The NFL Draft is approaching quickly, and analysts have been forming their opinions on players for months. With the end of the NFL Combine, those opinions are now mostly finalized. Pro days are still ongoing, but in general, what we think about the prospects aren’t going to be changed. With that in mind, here are some of the guys I have grown to love, and some I’m passing on.
- Brian Burns, Edge: Ok. This one’s a gimme. Who doesn’t love Brian Burns? He was already a top ten prospect, but after the Combine, he’s worthy of a top five selection. He weighed in at 249 lbs, after concerns that he would be too light. Then, all he did was blow everybody away during the testing. He ran fast, jumped high, then looked great in the on-field drills. The only possible knock is that he isn’t strong against the run, and might only play on passing downs, but man, he’s going to look good bending around the edge on those passing downs.
- Devin squared, LB: Anybody who follows me on Twitter knows about my love for Devin White. He’s the kind of linebacker NFL teams need these days, and could transform a defense. However, Devin Bush came out and made himself some money at the Combine. He plays sideline to sideline, and is a big hitter, but his 40 yard dash blew us away. There are no real questions at this point, and both White and Bush are potential top 15 picks. My most recent mock draft has both of them going in the first 11 selections.
- Hakeem Butler, WR: I’ve been a fan of Butler, but generally as a round two guy. He has length, a tremendous catch radius, and knows how to go up and get the ball. His speed was a question mark, though. In Indianapolis, this past weekend, he answered that question. He ran the 40 yard dash in 4.48 seconds, which is great for his size. His performance at the Combine checked off any remaining boxes, and I’m comfortable taking him in the first round at this point. He’ll be a match-up nightmare.
- Yodny Cajuste, OT: There was a lot of attention to certain guys on offensive line day at the Combine. The top names were certainly at the forefront, and some sleepers were talked about. Cajuste didn’t get a lot of air-time, since an injury kept him out of the drills, but he is still one of my favorites. He didn’t work out, but did measure in with the length NFL teams like. He also did 32 reps in the benchpress, which was impressive. His power translates to the field as well, and he projects to be a starting left tackle and is one of my top 20 players overall.
- Rashan Gary, DL: As expected, Gary showed out at the Combine. He posted a 4.58 40 time, had a 38 inch vertical, and was solid in the agility drills as well. The problem is the production and tape. The workout numbers didn’t translate to the field. He’s strong at the point of attack, and is good against the run, but struggled as a pass rusher. He has upside, and obvious athleticism, but I can’t talk myself into a first round pick for him. He probably plays inside on passing downs as an interior rusher, but has to figure out how to produce.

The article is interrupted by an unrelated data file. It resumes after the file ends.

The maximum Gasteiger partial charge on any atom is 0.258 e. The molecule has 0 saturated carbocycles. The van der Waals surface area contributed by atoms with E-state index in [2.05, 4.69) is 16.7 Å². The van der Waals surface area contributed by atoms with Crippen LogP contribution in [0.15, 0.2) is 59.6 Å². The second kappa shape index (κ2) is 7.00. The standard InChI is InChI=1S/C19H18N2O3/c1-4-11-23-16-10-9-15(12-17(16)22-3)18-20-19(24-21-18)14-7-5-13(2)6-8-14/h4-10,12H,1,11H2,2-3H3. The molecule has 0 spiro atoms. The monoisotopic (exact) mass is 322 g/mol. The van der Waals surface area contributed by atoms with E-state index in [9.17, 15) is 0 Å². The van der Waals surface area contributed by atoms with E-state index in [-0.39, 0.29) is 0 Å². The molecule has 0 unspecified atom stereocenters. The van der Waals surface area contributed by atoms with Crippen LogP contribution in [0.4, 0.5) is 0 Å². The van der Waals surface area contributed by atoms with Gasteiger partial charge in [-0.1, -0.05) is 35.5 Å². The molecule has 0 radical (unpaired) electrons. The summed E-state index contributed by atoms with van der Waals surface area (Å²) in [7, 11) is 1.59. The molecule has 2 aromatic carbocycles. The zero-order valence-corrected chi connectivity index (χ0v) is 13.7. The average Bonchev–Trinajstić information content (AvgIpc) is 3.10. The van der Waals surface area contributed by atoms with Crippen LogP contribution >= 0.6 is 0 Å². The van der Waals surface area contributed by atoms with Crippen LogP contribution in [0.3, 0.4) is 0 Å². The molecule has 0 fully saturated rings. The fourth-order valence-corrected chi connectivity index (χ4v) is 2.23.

- Jachai Polite, Edge: Nobody had a worse Combine than Polite. He ran a poor 40, then pulled out of the drills with an injury. Then he complained about teams’ interviews because they were too critical of him. There are questions about his work ethic, and now about his mindset in general. Is he coachable? His tape had some nice moments, but I had notes about a lack of effort at times, and couple with what happened in Indy, he would likely be off my board. He may have cost himself some money.
- Daniel Jones, QB: The quarterback class as a whole could really go on this list. It feels like Jones is being projected as a potential first round pick solely because he was coached by David Cutcliffe. He has some desirable tools, but overall, his tape screams mid-round pick. He does well on quick throws where he doesn’t have to come off his first read. However, he is inefficient down the field, and a mess if he has to adjust on the fly. I gave him a third round grade. Any higher than that, and it’s a big reach.
- Kelvin Harmon, WR: There is a lot of talk about Harmon as a top 20 pick, and that’s too rich for me. He clearly has some important skills, such as his ability to highpoint the football. He has good strength, and makes catches in traffic, but his athletic numbers are concerning. In every test the Combine offered, he tested below average. Meanwhile, other receivers out-tested their expectations. I have no issue with a team taking Harmon in the middle of the draft, but if I have to spend a first round pick on him, I’m out.